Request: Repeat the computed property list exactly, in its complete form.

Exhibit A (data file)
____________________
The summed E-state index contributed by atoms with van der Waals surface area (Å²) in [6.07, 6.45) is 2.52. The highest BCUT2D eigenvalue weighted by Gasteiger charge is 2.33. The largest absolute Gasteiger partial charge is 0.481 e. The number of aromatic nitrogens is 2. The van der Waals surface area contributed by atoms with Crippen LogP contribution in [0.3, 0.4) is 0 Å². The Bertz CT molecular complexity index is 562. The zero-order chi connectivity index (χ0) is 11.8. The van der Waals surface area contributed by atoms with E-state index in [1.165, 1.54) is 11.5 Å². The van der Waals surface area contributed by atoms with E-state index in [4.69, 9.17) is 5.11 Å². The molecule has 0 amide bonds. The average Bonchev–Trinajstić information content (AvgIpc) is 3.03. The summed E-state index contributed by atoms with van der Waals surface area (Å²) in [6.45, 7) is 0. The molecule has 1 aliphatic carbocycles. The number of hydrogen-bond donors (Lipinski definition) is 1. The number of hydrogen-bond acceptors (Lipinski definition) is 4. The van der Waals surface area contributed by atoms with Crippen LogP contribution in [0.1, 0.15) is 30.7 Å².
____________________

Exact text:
The summed E-state index contributed by atoms with van der Waals surface area (Å²) in [6.07, 6.45) is 2.52. The highest BCUT2D eigenvalue weighted by Gasteiger charge is 2.33. The largest absolute Gasteiger partial charge is 0.481 e. The number of aromatic nitrogens is 2. The van der Waals surface area contributed by atoms with Crippen LogP contribution in [0.3, 0.4) is 0 Å². The Bertz CT molecular complexity index is 562. The zero-order chi connectivity index (χ0) is 11.8. The van der Waals surface area contributed by atoms with E-state index in [1.165, 1.54) is 11.5 Å². The van der Waals surface area contributed by atoms with E-state index in [4.69, 9.17) is 5.11 Å². The molecule has 0 amide bonds. The average Bonchev–Trinajstić information content (AvgIpc) is 3.03. The summed E-state index contributed by atoms with van der Waals surface area (Å²) in [6.45, 7) is 0. The molecule has 1 aliphatic carbocycles. The number of hydrogen-bond donors (Lipinski definition) is 1. The number of hydrogen-bond acceptors (Lipinski definition) is 4. The van der Waals surface area contributed by atoms with Crippen LogP contribution in [0.1, 0.15) is 30.7 Å².